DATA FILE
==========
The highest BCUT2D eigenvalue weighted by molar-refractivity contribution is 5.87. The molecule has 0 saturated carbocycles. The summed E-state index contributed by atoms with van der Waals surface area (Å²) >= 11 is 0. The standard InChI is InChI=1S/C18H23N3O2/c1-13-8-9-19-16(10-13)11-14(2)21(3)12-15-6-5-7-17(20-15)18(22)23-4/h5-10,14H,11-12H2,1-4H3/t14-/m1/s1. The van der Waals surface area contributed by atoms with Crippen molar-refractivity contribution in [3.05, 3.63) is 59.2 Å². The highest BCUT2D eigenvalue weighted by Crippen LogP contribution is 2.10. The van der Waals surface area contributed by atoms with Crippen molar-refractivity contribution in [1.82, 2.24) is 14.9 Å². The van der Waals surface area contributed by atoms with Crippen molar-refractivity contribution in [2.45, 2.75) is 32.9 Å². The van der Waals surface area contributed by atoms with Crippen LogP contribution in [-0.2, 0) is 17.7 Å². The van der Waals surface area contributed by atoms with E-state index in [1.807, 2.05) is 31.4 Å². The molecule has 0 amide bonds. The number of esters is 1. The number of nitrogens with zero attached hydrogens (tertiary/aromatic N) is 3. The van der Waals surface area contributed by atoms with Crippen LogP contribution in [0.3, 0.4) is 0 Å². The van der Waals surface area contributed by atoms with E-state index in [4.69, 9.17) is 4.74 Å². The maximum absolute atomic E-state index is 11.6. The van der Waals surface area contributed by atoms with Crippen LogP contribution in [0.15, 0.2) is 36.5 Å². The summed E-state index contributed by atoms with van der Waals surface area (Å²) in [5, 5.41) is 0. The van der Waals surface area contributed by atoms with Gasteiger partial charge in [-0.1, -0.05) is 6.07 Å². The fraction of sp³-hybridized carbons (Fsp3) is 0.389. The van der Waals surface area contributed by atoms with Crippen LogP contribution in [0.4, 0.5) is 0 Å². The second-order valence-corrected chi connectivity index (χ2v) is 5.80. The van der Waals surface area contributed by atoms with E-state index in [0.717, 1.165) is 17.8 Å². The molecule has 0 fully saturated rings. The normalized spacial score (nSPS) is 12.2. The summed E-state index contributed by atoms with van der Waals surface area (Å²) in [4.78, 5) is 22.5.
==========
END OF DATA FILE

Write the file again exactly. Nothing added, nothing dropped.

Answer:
The highest BCUT2D eigenvalue weighted by molar-refractivity contribution is 5.87. The molecule has 0 saturated carbocycles. The summed E-state index contributed by atoms with van der Waals surface area (Å²) >= 11 is 0. The standard InChI is InChI=1S/C18H23N3O2/c1-13-8-9-19-16(10-13)11-14(2)21(3)12-15-6-5-7-17(20-15)18(22)23-4/h5-10,14H,11-12H2,1-4H3/t14-/m1/s1. The van der Waals surface area contributed by atoms with Crippen molar-refractivity contribution in [3.05, 3.63) is 59.2 Å². The highest BCUT2D eigenvalue weighted by Crippen LogP contribution is 2.10. The van der Waals surface area contributed by atoms with Crippen molar-refractivity contribution in [1.82, 2.24) is 14.9 Å². The van der Waals surface area contributed by atoms with Crippen molar-refractivity contribution in [2.45, 2.75) is 32.9 Å². The van der Waals surface area contributed by atoms with Crippen LogP contribution in [-0.2, 0) is 17.7 Å². The van der Waals surface area contributed by atoms with E-state index in [1.807, 2.05) is 31.4 Å². The molecule has 0 amide bonds. The number of esters is 1. The number of nitrogens with zero attached hydrogens (tertiary/aromatic N) is 3. The van der Waals surface area contributed by atoms with Crippen LogP contribution in [0.3, 0.4) is 0 Å². The van der Waals surface area contributed by atoms with E-state index in [4.69, 9.17) is 4.74 Å². The maximum absolute atomic E-state index is 11.6. The van der Waals surface area contributed by atoms with Crippen LogP contribution in [0.15, 0.2) is 36.5 Å². The summed E-state index contributed by atoms with van der Waals surface area (Å²) in [5, 5.41) is 0. The van der Waals surface area contributed by atoms with Gasteiger partial charge in [-0.1, -0.05) is 6.07 Å². The fraction of sp³-hybridized carbons (Fsp3) is 0.389. The van der Waals surface area contributed by atoms with Crippen LogP contribution in [0.4, 0.5) is 0 Å². The second-order valence-corrected chi connectivity index (χ2v) is 5.80. The van der Waals surface area contributed by atoms with E-state index in [0.717, 1.165) is 17.8 Å². The molecule has 0 fully saturated rings. The normalized spacial score (nSPS) is 12.2. The summed E-state index contributed by atoms with van der Waals surface area (Å²) in [4.78, 5) is 22.5.